N e u r o s u r g e o n    i n    t h e    P h i l i p p i n e s














A 45-year-old lady presented with a one year history of blurring of vision. She was prescribed corrective lenses but her blurring of vision continued to progress over the next few months. In addition, she noticed that she developed “tunnel vision” and was unable to see things that are not at the center of her visual field. She stopped having menses and started complaining of headache. 

On physical examination, the patient had poor vision and was not able to see things at the periphery. MRI of the brain showed a tumor arising from the pituitary gland. This gland is a small pea-sized organ located in the center of the brain. It is also called the “master gland” because it produces several hormones that are responsible for the proper functioning of the body. 

Blood tests revealed slightly elevated prolactin levels due to compression of the pituitary gland. The rest of the hormone levels were normal.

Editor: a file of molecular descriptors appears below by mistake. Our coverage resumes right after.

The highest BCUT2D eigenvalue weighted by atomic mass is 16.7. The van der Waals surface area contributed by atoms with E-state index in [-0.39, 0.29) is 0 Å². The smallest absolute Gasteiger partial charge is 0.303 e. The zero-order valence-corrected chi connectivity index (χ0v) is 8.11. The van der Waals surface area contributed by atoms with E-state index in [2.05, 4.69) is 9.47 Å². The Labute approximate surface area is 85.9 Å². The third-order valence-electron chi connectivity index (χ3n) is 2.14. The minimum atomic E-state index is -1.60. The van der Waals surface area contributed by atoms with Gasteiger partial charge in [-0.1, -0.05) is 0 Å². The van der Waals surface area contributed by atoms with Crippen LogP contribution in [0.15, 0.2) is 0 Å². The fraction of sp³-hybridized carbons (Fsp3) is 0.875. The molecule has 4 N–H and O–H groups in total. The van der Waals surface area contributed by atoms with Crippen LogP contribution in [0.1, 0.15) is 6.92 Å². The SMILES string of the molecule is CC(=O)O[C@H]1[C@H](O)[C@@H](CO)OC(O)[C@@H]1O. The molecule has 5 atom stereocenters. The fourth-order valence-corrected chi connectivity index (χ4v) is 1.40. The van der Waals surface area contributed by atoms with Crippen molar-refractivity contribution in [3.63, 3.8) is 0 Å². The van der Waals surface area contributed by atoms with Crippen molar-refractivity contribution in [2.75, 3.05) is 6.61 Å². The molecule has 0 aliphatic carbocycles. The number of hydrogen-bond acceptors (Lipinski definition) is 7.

The patient underwent transphenoidal excision of the pituitary tumor, a brain operation wherein the tumor is removed via a small opening in the nostril. Special instruments are inserted into the part of the brain where the tumor is located, and the tumor is excised in small pieces until it is completely removed. 

After the surgery, the patient noted immediate improvement in her vision. She was able to read the newspaper and could see from the sides of her visual field as well. MRI taken 3 months after surgery showed complete disappearance of the tumor. 

 Disclaimer: The information provided here is  for general medical education purposes only and is not meant to substitute 
for expert medical opinion on a specific patient's medical condition.
    Copyright 2010-2021 Neurosurgery.ph. All rights reserved.